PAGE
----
Manchester, United & the Irish

Photo: Shane & Martin lining out with the Manchester Utd Squad

My spirit surged with a feeling of patriotic pride when I entered the grounds of Old Trafford to watch Manchester United play Lyon in the Champions League earlier this year. For all around me the strong sounds of Irish accents emanated from the huge throng of fans filling up the stadium; two RTE sports commentators were prominently positioned with their crew on the pitch prior to kick-off; Irish flags and memorabilia dotted the landscape.
I noticed too that the ‘prawn sandwich’ brigade of the skyward corporate suites, so derided by Roy Keane towards the end of his playing days, contained a fair sprinkling of ostentatiously-dressed wealthy Irish businessmen.
Just before I entered the stadium, I counted 17 parked buses (photo above) in a row with Irish number plates and noticed stalls selling fused Irish-Man Utd
themed scarves.
On the pitch there was John O’Shea(photo) and a hero-worshipped Wayne Rooney ( photo below) who would not look out of place on a Gaelic football pitch in Connemara such are his strong physical Celtic features.
There is no doubt that Manchester United is unique in holding such a special warm place in Irish hearts. This is particularly so amongst working-class Dubliners where support for a ‘garrison sports’ team from the homeland of the ‘auld enemy’ was never undermined by long periods of nationalist struggle against the foreign occupier, eventual southern independence from Britain, the GAA ban on foreign sports or the general latent antipathy of the Irish Catholic Church towards what many priests perceived as an English Protestant game.
RTE (Irish Television) in action on the pitch!

Photo: The English-born former Republic of Ireland captain Andy Townsend signing autographs. Andy was at the match in his capacity as a ITV sports pundit

As I traveled over to the match on the Dublin-Hollyhead ‘Oscar Wilde’ ferry boat with my son Shane and his friend Martin one could see the near-religious adoration towards the Red Devils in the clothing, faces and ages of the hundreds of fans onboard. Young and old,
male and female, fathers and sons happily wore Man United red interlaced with Irish green. Pilgrimages such as this to to the hallowed ground in England is a regular occurrence.Without the Irish, the atmosphere at Old Trafford would be so much the poorer.
Though it has to be said that the stewards, in their efforts to clean up the terraces, are probably a little too zealous in their sanitization policy as they clamp down (outside the hallowed Stretford end) on the ribald banter traditionally associated with football fans. I saw one quite innocent fan being ejected from the stadium for jumping up and down from his seat singing risqué football songs.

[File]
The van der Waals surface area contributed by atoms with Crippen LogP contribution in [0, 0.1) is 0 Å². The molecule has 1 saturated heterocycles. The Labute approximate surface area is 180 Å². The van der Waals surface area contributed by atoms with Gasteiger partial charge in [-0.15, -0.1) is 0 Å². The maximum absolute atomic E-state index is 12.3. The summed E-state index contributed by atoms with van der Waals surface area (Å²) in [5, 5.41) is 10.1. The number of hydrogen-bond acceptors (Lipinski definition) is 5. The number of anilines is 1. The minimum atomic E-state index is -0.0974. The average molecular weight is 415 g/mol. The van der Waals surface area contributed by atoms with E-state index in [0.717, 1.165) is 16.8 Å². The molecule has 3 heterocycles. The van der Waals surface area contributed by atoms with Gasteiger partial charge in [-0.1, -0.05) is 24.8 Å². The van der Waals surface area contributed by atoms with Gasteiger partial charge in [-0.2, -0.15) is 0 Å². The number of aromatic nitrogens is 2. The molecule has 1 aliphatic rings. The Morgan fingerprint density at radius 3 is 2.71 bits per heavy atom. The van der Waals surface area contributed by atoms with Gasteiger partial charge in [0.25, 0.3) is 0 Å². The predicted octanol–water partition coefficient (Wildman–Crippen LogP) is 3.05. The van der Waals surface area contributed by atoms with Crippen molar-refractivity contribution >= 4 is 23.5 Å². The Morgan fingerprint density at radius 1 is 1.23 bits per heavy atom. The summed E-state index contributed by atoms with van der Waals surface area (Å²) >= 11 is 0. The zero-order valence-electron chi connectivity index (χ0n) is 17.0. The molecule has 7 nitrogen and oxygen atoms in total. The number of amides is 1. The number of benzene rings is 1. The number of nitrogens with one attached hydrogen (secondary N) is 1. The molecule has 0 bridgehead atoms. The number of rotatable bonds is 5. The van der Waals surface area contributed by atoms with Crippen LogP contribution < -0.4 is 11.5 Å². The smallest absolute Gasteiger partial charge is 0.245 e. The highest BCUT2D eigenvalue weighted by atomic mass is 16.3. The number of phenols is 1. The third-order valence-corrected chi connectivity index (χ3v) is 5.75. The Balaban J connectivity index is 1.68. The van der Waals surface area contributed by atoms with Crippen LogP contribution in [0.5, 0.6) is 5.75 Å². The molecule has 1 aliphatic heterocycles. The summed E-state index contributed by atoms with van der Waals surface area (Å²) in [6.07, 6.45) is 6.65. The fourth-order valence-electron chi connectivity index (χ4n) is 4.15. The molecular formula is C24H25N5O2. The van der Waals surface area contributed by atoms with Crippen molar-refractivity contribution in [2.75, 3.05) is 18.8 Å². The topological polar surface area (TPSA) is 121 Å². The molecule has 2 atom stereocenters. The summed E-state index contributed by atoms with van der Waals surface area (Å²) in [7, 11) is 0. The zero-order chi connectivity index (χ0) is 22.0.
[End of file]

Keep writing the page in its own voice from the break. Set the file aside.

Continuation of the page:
World’s First Industrial City Built by the ‘Paddies’
Manchester still retains a special Irish flavour that is found nowhere else on the British mainland with the notable exception of Glasgow.For the growth of Manchester as the modern world’s first industrial city coincided with the arrival of the emigrant Irish fleeing famine who acted as the workforce for the local textile factories and for the construction of the Industrial Revolution’s great transport infrastructure of railways, canals and roads. It was the 'Paddies' who were primarily responsible for building Manchester. During the 19th century, upwards of 25% of the population of this mushrooming city were Irish.
Paid pittance, they lived primarily in the overcrowded disease-infested urban ghettos known as ‘Little Ireland’ and ‘Irishtown’.The reaction of the local English inhabitants was initially one of hostility and it was in Manchester in 1807 that the first branch of the Grand Order of the Orange Order on mainland Britain was founded to fight the supposed threat from ‘dirty, treacherous , simian, Irish papists’ to the superior white British Protestant civilized way of life. With the Tory Party and aristocratic establishment strongly allied to Orange Unionism, it was not
surprising that the Catholic Irish actively flocked to the standards of the Chartists and later the Labour Party who spearheaded the campaign for increased rights for the downtrodden working class. Yet over time the Irish in Britain, while being active in politics, tended to hide their Irish identity feeling that their advancement in their new homeland would be curtailed if they promoted the cause of Irish nationalism.

Promoting an 'English Identity'
Ironically this assimilation into English society was promoted by the main organization that the majority of the Irish emigrants trusted, namely the Catholic Church. Though the Church did Trojan work looking after the spiritual and social needs of the Irish, many of its native hierarchy wanted to ensure it maintained its indigenous ambiance and made every effort to have the newcomers became first and foremost ‘English Catholics’. Of course they could not totally kill off support for Irish separatism. In fact it was in this northern city that one of the most famous episodes in Irish republicanism mythology occurred- the Manchester Martyrs. The hanging of 3 Fenians in 1867 for the accidental killing of a policeman during a successfu
l operation to free their leaders from a prison van led to the immortalisation of the words of Edward Meagher Condon one of the prisoners when, after he was sentenced to death by the court, stated "I have nothing to regret, or to retract. I can only say God Save Ireland.”